Brand woke not long after dawn with Alice on his mind. It wasn’t unusual for his first thought to be of her. He dreamed variations of how he’d found her almost every night. In the heart-wrenching twist of events his subconscious had created tonight, she’d died in his arms. To still the frantic thumping of his heart, he forced himself to remember.
A whimper had drawn his attention to an uneven mound in the ditch beside the road. The shape shifted a fraction of an inch and then ceased. He closed the distance and knelt in the mud where she’d been discarded.
The blond hair was the first detail he noticed, curly and tangled. She lay on her side, her bare back facing him. One pale shoulder shuddered when she groaned. The curve of every rib in her emaciated torso was visible, and half-healed, sinuous cuts ran from her shoulders to her waist.
He pulled off his jacket and placed it over her. She was small enough that it covered her from shoulders to knees. He moved his hand to her forehead and felt the energy of her wolf buried under the unconscious mind. She was not powerful, but she was certainly one of the brood. He maneuvered his hands under her and lifted her into his arms. She weighed very little. Her bones protruded from her skin everywhere he touched her.
Her head lolled against his shoulder. Bruises darkened her jaw, and red lines from fingers marked the much too white skin of her throat. Dried blood from her nose and mouth covered the delicate curve of her cheeks.
That image of Alice so broken in his arms, before he’d even known her name, was the one that haunted him most. He’d held her hand for hours, uncertain she’d survive, using his empathic ability to calm the fear that terrorized her even as she slept.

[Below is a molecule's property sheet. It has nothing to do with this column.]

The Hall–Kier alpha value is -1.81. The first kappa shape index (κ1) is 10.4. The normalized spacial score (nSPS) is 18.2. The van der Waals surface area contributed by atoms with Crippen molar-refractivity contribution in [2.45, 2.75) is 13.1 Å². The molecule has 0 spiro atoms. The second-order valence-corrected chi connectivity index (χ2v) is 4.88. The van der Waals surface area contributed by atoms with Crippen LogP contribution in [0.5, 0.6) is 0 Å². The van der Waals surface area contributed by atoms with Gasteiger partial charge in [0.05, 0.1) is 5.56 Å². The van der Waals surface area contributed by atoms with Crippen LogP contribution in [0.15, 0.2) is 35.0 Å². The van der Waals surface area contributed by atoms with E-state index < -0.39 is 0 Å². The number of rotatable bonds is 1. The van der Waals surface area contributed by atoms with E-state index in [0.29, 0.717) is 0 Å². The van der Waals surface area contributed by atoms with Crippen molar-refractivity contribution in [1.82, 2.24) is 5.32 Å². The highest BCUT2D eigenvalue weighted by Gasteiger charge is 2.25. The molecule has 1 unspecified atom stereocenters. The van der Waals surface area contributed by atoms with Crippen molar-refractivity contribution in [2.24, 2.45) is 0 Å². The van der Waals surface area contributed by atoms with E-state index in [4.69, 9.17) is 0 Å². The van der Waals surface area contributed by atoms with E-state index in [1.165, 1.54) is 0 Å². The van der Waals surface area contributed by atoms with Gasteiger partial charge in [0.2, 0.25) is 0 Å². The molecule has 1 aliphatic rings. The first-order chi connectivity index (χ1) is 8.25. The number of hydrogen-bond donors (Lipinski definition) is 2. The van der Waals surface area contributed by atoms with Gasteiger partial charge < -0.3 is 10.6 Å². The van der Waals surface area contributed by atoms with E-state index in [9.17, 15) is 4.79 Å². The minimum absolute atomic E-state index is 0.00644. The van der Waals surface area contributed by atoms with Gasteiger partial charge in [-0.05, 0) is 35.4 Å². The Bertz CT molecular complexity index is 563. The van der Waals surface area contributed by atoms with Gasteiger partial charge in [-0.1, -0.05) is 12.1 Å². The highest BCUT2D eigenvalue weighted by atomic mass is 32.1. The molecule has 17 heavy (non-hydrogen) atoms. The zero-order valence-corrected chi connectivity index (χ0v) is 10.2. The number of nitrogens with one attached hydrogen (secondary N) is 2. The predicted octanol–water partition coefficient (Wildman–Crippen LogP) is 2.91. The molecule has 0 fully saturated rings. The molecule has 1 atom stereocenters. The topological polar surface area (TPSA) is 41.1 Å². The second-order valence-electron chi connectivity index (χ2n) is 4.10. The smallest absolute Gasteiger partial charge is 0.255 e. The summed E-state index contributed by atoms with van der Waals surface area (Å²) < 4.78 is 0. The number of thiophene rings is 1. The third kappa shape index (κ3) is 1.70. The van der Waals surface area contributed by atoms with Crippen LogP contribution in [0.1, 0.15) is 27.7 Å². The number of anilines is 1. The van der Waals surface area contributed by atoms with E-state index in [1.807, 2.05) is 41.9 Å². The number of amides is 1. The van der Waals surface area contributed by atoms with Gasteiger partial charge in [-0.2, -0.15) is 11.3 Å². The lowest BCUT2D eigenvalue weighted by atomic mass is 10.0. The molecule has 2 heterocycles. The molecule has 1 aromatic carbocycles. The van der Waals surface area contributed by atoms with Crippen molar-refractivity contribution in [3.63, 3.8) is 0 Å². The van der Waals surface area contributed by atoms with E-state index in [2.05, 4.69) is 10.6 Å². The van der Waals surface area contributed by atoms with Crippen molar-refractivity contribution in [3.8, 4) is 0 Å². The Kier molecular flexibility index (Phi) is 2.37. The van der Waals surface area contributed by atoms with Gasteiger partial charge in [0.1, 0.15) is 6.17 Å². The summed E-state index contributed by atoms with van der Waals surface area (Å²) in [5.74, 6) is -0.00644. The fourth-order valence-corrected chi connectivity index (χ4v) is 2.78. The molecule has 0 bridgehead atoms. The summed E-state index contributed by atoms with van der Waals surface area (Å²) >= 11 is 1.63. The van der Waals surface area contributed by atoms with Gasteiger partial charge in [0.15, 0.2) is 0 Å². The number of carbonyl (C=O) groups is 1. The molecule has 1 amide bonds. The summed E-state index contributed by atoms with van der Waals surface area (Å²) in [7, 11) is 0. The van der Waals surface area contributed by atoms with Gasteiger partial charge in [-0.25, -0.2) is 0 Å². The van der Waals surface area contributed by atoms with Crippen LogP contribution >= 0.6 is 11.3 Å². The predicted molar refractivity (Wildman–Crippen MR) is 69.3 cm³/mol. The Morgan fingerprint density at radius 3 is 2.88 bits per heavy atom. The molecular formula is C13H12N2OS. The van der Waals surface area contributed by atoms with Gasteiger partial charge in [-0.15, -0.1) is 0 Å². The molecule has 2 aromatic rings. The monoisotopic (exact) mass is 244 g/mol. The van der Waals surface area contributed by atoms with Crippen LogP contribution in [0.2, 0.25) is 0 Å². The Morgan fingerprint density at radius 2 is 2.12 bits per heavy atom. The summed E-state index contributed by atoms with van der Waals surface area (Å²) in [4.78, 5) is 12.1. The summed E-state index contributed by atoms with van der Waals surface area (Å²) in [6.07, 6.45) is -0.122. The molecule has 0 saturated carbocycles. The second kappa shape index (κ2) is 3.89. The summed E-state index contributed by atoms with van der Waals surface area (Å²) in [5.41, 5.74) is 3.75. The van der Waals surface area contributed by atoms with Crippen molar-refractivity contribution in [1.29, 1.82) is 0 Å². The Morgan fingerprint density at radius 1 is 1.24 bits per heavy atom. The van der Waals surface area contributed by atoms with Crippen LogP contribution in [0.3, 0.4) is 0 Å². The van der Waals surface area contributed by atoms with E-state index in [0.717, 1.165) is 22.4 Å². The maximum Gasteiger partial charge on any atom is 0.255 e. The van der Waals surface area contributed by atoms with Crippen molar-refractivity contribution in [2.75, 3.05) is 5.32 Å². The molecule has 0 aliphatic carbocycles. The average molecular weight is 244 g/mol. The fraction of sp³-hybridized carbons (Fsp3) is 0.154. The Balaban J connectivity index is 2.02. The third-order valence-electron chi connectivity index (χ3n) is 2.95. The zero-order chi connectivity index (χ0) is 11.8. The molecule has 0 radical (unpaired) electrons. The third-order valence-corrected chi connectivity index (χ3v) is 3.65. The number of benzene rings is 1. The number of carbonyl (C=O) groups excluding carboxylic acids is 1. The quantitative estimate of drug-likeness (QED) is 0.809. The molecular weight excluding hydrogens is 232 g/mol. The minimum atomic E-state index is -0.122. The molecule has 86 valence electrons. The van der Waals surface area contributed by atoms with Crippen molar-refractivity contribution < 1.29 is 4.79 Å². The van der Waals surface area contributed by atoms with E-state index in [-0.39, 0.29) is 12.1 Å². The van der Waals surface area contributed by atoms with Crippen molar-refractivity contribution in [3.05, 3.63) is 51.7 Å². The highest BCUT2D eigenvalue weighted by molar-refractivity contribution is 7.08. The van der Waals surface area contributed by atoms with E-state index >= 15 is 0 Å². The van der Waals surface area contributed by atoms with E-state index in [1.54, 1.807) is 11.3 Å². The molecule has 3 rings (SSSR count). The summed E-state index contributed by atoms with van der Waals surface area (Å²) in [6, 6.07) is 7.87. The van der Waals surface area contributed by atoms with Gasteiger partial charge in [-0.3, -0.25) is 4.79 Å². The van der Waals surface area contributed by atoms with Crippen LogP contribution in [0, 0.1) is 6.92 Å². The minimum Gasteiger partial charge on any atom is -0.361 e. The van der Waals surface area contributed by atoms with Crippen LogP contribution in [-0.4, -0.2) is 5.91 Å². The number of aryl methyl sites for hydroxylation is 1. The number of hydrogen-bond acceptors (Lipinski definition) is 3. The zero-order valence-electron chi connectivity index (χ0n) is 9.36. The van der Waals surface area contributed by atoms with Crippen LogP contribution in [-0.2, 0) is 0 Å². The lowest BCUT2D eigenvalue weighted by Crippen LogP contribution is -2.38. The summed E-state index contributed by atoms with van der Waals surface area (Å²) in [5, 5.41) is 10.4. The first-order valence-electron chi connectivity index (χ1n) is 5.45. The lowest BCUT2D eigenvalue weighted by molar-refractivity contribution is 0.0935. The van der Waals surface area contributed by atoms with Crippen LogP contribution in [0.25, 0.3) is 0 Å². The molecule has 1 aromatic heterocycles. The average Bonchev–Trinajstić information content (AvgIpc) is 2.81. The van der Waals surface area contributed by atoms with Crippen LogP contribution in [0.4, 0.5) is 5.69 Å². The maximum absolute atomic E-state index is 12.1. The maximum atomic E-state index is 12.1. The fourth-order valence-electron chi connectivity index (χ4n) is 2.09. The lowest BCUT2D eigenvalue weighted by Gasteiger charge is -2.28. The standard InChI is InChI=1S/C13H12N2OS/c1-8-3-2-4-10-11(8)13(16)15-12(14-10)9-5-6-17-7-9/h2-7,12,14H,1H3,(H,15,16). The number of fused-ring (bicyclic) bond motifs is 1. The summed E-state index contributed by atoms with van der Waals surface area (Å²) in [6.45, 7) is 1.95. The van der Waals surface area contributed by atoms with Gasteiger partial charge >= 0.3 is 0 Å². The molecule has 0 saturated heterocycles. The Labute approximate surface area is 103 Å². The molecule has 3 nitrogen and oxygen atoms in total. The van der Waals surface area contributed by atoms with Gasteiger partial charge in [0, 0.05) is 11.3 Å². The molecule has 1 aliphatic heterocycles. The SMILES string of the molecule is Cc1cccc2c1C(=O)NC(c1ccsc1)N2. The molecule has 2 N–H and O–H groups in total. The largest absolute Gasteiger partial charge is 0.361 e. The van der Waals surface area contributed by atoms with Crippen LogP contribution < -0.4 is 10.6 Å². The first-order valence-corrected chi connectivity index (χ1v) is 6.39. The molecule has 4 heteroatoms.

His cell phone rang from the living room, where he’d dropped his clothes the night before. Relieved to have a momentary distraction from the memories, he ran down the stairs. The number on the display was unfamiliar. “Yes?”
“You are looking for Arnbjörn.”
He recognized the cold female voice at once and suppressed a groan. Ingrid. Quite simply, he didn’t want to deal with anyone less as the moon approached full. “I am. Have you seen him?” He rubbed his forehead with the pads of his fingers. Whatever she wanted in trade for the information would be difficult and likely painful.
“Come to my lair at dusk.” The phone clicked when she disconnected.
Brand sighed. Dealing with her melodramatic insanity was exhausting and he was not looking forward to an evening in her company. A low note, like the strum of a cello string, vibrated at the back of his skull. Every second the moon crept closer to full, and he was beginning to feel the tug of it.
He started to dial Alice’s number, since she was still on his mind, and then glanced at the clock. He was reluctant to wake her so early. He tossed his phone onto the couch and climbed back up to his loft to try to get a few more hours of sleep before he began his search for Arn again.
* * *
As Brand lifted his hand to knock on the door, he heard Ingrid call in Norse, “Enter, Brandúlfr Geirson.”